Lipitor Increased Blood Sugar Levels. Our firm is investigating potential lawsuits on behalf of patients who have taken the cholesterol-lowering statin drug, Lipitor (Atorvastatin), which is manufactured by Pfizer, Inc.
Studies have found associations between ‘Lipitor’, and other cholesterol lowering statins, and increased risks for developing diabetes. These risks appear to be particularly evident in middle-aged and older women.
Patients who developed diabetes due to Lipitor must undergo regular blood glucose level testing, must follow a strict diet, and must take medications for their lifetimes. What’s more, these patients are at increased risks for kidney disease, blindness, heart disease, and other complications associated with diabetes.
Lawsuits have been filed that include allegations that patients and doctors were not adequately warned about the risk of developing Type 2 diabetes due to treatment with Lipitor. Pfizer promoted Lipitor as safe and effective despite allegedly being aware that ‘Lipitor’ might elevate blood sugar levels and/or lead to Type 2 diabetes. Lipitor’s label did not carry a warning that the drug could lead to changes in blood sugar levels and/or to Type 2 diabetes until the U.S. Food and Drug Administration (FDA) requested a label change in February 2012. Despite this change, there is concern that the Lipitor label does not sufficiently warn patients about the Type 2 diabetes risk.
What is Type 2 Diabetes
Type 2 diabetes is a condition that leads to high blood sugar levels; left untreated, Type 2 diabetes may cause serious health problems such as blindness, nerve and kidney damage, other organ damage, and heart disease and heart attack.
When we eat, food is broken down into glucose (sugar), which travels through the body, prompting the pancreas to release insulin. This reduces blood sugar levels and enables glucose to enter the body’s cells, providing cells with energy needed to function. When diagnosed with Type 2 diabetes, the body is unable to produce sufficient or appropriate insulin and glucose is unable to enter the cells. Instead, glucose accumulates in the blood, leading to blood sugar level spikes. When blood sugar levels remains elevated, very serious and life threatening damage results.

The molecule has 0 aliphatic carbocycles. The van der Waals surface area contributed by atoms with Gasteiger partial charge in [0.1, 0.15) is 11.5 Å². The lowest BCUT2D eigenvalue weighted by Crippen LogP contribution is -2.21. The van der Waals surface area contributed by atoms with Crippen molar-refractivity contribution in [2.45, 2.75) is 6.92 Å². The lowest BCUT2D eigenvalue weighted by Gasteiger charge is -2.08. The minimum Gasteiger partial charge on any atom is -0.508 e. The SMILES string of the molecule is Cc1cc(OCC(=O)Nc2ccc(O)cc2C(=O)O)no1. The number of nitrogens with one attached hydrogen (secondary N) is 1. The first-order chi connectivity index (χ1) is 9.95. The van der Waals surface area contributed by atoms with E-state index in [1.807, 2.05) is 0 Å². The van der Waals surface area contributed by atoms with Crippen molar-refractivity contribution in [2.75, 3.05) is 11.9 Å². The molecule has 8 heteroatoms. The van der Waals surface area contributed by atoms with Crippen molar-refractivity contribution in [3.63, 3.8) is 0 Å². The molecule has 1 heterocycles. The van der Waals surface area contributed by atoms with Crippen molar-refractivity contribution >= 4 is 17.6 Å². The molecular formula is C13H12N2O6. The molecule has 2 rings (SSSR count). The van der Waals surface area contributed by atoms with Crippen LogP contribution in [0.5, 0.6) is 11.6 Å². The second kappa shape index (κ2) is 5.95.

Studies Tie Lipitor with Increased Diabetes Risks
Researchers believe Lipitor may inhibit the function of the pancreatic cells that store and release insulin. Lipitor may also minimize the body’s sensitivity to the hormone, insulin. Various studies have linked ‘Lipitor’ use, and other statins, to diabetes.
For example, in 2013, researchers in Canada found that patients who were taking Lipitor had a 22 percent increased risk of developing diabetes when compared to patients prescribed Pravachol (Pravastatin), a different cholesterol lowering medication.
In 2011, a study based on three large randomized clinical trials also suggested that patients on a high-dose Lipitor regimen may experience increased risks for developing diabetes, especially if they have also been diagnosed with other diabetes risk factors. The trial involved about 4,000 adults who were not diagnosed with diabetes, but who did have a history of stroke. The women, were not diagnosed with diabetes, but had a history of stroke. It is believed that women, even those with what physicians consider a healthy body mass index (BMI), are at the greatest risk of developing diabetes from statin use. The study, entitled “Predictors of New-Onset Diabetes in Patients Treated with Atorvastatin” appeared in the April 2011 issue of the Journal of the American College of Cardiology. The researchers concluded that use of high-dose atorvastatin, known by the brand, ‘Lipitor’, appears to be associated with an increase in risks for new-onset Type 2 diabetes.
FDA Issues Warning on Lipitor, Statins, and Increased Type 2 Diabetes Risks
In February 2012, the FDA issued a statement on Lipitor and statins. The FDA warned that patients taking Lipitor and other statins may be at an increased risks for developing high blood sugar levels and Type 2 diabetes. The agency also announced that changes were to be made to the drugs’ labeling that would reflect the federal regulator’s concerns. An FDA spokesperson also indicated that prescribing physicians should assess patients’ blood sugar levels following treatment with ‘Lipitor’ or other statins.
The FDA warning pointed out the potential risk for liver injury, memory loss, and muscle damage associated with Lipitor, as well; however, ongoing litigation only involves Pfizer’s alleged failure to warn about the Type 2 diabetes risk tied to ‘Lipitor’.